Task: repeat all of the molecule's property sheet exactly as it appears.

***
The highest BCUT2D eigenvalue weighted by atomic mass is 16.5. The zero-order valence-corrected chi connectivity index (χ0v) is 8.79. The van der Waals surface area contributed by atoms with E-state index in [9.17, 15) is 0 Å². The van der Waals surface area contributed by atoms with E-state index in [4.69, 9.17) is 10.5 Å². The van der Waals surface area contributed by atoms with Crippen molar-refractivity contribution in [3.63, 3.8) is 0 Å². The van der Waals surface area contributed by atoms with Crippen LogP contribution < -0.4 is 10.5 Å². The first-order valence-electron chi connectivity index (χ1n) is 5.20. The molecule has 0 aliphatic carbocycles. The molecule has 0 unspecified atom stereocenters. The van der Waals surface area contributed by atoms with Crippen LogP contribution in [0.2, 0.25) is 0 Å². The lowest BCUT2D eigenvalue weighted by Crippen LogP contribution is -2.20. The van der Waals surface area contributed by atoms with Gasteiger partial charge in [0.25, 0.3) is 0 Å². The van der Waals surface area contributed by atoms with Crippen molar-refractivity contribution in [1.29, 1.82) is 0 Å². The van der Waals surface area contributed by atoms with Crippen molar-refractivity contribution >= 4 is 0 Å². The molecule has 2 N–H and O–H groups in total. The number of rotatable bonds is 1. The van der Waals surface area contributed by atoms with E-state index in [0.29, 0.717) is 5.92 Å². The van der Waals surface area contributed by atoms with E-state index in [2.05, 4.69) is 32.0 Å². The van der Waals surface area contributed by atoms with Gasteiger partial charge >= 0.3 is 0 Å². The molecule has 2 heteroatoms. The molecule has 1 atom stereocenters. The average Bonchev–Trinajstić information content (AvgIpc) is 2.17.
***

The highest BCUT2D eigenvalue weighted by atomic mass is 16.5. The zero-order valence-corrected chi connectivity index (χ0v) is 8.79. The van der Waals surface area contributed by atoms with E-state index in [9.17, 15) is 0 Å². The van der Waals surface area contributed by atoms with E-state index in [4.69, 9.17) is 10.5 Å². The van der Waals surface area contributed by atoms with Crippen molar-refractivity contribution in [3.63, 3.8) is 0 Å². The van der Waals surface area contributed by atoms with Crippen LogP contribution < -0.4 is 10.5 Å². The first-order valence-electron chi connectivity index (χ1n) is 5.20. The molecule has 0 aliphatic carbocycles. The molecule has 0 unspecified atom stereocenters. The van der Waals surface area contributed by atoms with Crippen LogP contribution in [0.2, 0.25) is 0 Å². The lowest BCUT2D eigenvalue weighted by Crippen LogP contribution is -2.20. The van der Waals surface area contributed by atoms with Gasteiger partial charge in [0.25, 0.3) is 0 Å². The van der Waals surface area contributed by atoms with Crippen molar-refractivity contribution in [1.29, 1.82) is 0 Å². The van der Waals surface area contributed by atoms with Crippen molar-refractivity contribution >= 4 is 0 Å². The molecule has 2 N–H and O–H groups in total. The number of rotatable bonds is 1. The van der Waals surface area contributed by atoms with E-state index in [0.29, 0.717) is 5.92 Å². The van der Waals surface area contributed by atoms with E-state index in [2.05, 4.69) is 32.0 Å². The van der Waals surface area contributed by atoms with Gasteiger partial charge >= 0.3 is 0 Å². The molecule has 2 heteroatoms. The molecule has 1 atom stereocenters. The average Bonchev–Trinajstić information content (AvgIpc) is 2.17.